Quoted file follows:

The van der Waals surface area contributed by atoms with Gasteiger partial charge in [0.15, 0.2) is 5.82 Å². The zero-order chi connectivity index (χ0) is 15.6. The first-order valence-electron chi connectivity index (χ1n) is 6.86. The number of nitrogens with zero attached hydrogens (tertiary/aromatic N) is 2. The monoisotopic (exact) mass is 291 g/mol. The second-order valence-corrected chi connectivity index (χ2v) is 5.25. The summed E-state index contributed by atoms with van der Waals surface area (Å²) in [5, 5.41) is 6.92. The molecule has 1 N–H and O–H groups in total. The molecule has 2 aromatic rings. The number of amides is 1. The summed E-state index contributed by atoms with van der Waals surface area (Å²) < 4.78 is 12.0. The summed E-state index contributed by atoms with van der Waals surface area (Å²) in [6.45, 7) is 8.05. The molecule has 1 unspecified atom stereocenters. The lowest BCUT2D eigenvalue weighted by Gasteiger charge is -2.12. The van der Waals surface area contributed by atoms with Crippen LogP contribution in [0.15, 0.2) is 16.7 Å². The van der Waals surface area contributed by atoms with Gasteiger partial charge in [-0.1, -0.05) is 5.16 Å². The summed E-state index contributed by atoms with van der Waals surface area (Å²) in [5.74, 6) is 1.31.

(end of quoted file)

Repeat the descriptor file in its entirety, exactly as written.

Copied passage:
The van der Waals surface area contributed by atoms with Gasteiger partial charge in [0.15, 0.2) is 5.82 Å². The zero-order chi connectivity index (χ0) is 15.6. The first-order valence-electron chi connectivity index (χ1n) is 6.86. The number of nitrogens with zero attached hydrogens (tertiary/aromatic N) is 2. The monoisotopic (exact) mass is 291 g/mol. The second-order valence-corrected chi connectivity index (χ2v) is 5.25. The summed E-state index contributed by atoms with van der Waals surface area (Å²) in [5, 5.41) is 6.92. The molecule has 1 N–H and O–H groups in total. The molecule has 2 aromatic rings. The number of amides is 1. The summed E-state index contributed by atoms with van der Waals surface area (Å²) < 4.78 is 12.0. The summed E-state index contributed by atoms with van der Waals surface area (Å²) in [6.45, 7) is 8.05. The molecule has 1 unspecified atom stereocenters. The lowest BCUT2D eigenvalue weighted by Gasteiger charge is -2.12. The van der Waals surface area contributed by atoms with Crippen LogP contribution in [0.15, 0.2) is 16.7 Å². The van der Waals surface area contributed by atoms with Gasteiger partial charge in [-0.1, -0.05) is 5.16 Å². The summed E-state index contributed by atoms with van der Waals surface area (Å²) in [5.74, 6) is 1.31.